Before they started away from the garden with Jesus, a dispute arose between the Jewish captain of the temple guards and the Roman captain of the company of soldiers as to where they were to take Jesus. The captain of the temple guards gave orders that he should be taken to Caiaphas, the acting high priest. The captain of the Roman soldiers directed that Jesus be taken to the palace of Annas, the former high priest and father-in-law of Caiaphas. And this he did because the Romans were in the habit of dealing directly with Annas in all matters having to do with the enforcement of the Jewish ecclesiastical laws. And the orders of the Roman captain were obeyed; they took Jesus to the home of Annas for his preliminary examination.
Judas marched along near the captains, overhearing all that was said, but took no part in the dispute, for neither the Jewish captain nor the Roman officer would so much as speak to the betrayer—they held him in such contempt.
About this time John Zebedee, remembering his Master’s instructions to remain always near at hand, hurried up near Jesus as he marched along between the two captains. The commander of the temple guards, seeing John come up alongside, said to his assistant: “Take this man and bind him. He is one of this fellow’s followers.” But when the Roman captain heard this and, looking around, saw John, he gave orders that the apostle should come over by him, and that no man should molest him. Then the Roman captain said to the Jewish captain: “This man is neither a traitor nor a coward. I saw him in the garden, and he did not draw a sword to resist us. He has the courage to come forward to be with his Master, and no man shall lay hands on him. The Roman law allows that any prisoner may have at least one friend to stand with him before the judgment bar, and this man shall not be prevented from standing by the side of his Master, the prisoner.” And when Judas heard this, he was so ashamed and humiliated that he dropped back behind the marchers, coming up to the palace of Annas alone.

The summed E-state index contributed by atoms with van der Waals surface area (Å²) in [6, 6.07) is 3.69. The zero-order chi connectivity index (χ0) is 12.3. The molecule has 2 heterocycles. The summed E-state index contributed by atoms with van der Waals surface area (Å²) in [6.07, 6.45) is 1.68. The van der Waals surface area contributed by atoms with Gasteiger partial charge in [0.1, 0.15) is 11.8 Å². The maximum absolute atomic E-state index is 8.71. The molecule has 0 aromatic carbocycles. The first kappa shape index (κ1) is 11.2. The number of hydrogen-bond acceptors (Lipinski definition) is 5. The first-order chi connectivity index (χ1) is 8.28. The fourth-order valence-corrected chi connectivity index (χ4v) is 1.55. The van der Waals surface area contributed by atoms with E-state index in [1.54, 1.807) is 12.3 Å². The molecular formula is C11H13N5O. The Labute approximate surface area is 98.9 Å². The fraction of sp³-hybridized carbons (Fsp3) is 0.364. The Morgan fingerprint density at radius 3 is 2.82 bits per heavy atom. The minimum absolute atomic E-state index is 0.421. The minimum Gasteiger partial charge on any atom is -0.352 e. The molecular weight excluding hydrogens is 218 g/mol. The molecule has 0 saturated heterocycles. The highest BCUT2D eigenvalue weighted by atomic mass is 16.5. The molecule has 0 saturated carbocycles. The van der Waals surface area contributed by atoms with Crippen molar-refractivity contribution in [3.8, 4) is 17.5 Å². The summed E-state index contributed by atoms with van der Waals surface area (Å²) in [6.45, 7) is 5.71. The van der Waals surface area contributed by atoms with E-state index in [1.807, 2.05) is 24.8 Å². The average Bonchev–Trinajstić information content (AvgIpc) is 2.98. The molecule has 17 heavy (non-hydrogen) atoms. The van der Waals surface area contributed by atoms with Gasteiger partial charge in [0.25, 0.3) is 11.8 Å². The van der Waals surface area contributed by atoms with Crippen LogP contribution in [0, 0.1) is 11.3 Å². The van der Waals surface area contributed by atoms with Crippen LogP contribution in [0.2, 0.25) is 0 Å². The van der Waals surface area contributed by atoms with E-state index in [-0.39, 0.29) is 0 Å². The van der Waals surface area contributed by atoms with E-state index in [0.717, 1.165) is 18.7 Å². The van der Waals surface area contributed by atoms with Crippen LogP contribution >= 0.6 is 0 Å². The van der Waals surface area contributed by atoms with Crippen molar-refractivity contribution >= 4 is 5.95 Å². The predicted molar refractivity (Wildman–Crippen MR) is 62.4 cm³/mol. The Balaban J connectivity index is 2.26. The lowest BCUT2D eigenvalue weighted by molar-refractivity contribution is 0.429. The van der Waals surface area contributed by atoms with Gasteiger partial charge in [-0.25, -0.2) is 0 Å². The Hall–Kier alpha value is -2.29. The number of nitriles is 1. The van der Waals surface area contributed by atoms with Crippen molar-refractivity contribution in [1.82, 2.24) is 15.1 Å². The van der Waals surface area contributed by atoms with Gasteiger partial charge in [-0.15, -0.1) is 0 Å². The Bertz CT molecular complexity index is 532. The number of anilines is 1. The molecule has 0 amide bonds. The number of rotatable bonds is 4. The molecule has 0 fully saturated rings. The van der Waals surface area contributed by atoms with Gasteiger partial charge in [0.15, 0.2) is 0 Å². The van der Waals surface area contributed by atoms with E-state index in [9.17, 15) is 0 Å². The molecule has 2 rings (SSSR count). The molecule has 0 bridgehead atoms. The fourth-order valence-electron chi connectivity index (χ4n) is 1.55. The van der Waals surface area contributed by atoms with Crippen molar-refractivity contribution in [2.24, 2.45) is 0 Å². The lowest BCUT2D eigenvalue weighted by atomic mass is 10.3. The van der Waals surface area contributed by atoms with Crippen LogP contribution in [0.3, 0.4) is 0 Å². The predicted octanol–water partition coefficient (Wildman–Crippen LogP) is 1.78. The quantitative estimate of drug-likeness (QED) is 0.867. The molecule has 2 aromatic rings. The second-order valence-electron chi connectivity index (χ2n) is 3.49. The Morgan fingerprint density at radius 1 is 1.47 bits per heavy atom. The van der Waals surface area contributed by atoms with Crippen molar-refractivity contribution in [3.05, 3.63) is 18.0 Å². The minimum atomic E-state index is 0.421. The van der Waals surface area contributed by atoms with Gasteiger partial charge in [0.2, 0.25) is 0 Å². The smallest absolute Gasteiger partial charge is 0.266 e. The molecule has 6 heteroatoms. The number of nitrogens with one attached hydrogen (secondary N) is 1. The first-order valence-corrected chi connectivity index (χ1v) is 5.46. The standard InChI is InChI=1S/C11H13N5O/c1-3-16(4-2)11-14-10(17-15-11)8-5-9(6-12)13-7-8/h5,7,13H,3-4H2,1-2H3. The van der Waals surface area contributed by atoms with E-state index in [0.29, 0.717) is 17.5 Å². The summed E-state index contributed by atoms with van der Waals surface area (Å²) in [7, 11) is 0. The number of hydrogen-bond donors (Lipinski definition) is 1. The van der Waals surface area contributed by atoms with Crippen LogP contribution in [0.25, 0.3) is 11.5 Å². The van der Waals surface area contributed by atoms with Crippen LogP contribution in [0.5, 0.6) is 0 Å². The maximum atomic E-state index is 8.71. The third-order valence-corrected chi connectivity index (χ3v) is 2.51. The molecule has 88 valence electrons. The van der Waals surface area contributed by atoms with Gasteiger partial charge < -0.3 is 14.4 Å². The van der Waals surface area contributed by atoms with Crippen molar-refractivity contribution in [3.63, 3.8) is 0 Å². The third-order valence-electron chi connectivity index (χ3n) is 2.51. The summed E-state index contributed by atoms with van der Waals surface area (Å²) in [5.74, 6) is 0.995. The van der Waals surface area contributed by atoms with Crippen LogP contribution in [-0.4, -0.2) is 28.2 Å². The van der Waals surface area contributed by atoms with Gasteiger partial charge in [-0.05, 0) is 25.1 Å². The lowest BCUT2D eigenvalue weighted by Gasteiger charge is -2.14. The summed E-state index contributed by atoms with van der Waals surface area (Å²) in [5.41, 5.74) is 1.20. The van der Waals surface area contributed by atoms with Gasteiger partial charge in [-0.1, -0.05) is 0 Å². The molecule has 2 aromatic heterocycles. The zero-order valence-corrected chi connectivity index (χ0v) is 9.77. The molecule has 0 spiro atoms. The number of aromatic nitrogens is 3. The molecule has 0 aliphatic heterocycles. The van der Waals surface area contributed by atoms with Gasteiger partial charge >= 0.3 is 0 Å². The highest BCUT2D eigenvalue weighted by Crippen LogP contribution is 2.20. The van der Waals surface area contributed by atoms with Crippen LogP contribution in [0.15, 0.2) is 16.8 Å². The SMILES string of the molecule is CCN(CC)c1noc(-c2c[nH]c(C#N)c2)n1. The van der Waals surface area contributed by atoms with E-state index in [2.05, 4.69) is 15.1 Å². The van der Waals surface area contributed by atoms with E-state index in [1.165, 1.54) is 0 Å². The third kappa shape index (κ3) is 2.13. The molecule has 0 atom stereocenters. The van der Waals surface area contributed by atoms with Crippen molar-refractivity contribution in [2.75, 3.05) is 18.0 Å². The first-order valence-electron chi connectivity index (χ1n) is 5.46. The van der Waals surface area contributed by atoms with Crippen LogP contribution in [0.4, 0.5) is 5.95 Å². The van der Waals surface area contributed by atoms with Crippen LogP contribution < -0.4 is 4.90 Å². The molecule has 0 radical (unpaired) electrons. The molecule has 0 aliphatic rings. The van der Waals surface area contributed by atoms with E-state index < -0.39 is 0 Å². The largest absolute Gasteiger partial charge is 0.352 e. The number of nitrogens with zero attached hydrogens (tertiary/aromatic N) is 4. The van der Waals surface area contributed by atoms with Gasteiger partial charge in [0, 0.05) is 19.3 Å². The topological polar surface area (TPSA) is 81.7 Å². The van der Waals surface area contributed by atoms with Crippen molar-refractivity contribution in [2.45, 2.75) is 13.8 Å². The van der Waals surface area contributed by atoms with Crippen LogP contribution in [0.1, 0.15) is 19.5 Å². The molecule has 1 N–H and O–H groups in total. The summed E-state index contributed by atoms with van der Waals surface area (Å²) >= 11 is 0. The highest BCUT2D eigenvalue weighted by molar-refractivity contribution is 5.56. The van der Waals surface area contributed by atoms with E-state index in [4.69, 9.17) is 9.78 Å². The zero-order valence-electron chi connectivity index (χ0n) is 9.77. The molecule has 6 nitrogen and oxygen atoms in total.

And this explains why John Zebedee was permitted to remain near Jesus all the way through his trying experiences this night and the next day. The Jews feared to say aught to John or to molest him in any way because he had something of the status of a Roman counselor designated to act as observer of the transactions of the Jewish ecclesiastical court. John’s position of privilege was made all the more secure when, in turning Jesus over to the captain of the temple guards at the gate of Annas’s palace, the Roman, addressing his assistant, said: “Go along with this prisoner and see that these Jews do not kill him without Pilate’s consent. Watch that they do not assassinate him, and see that his friend, the Galilean, is permitted to stand by and observe all that goes on.” And thus was John able to be near Jesus right on up to the time of his death on the cross, though the other ten apostles were compelled to remain in hiding. John was acting under Roman protection, and the Jews dared not molest him until after the Master’s death.
And all the way to the palace of Annas, Jesus opened not his mouth. From the time of his arrest to the time of his appearance before Annas, the Son of Man spoke no word.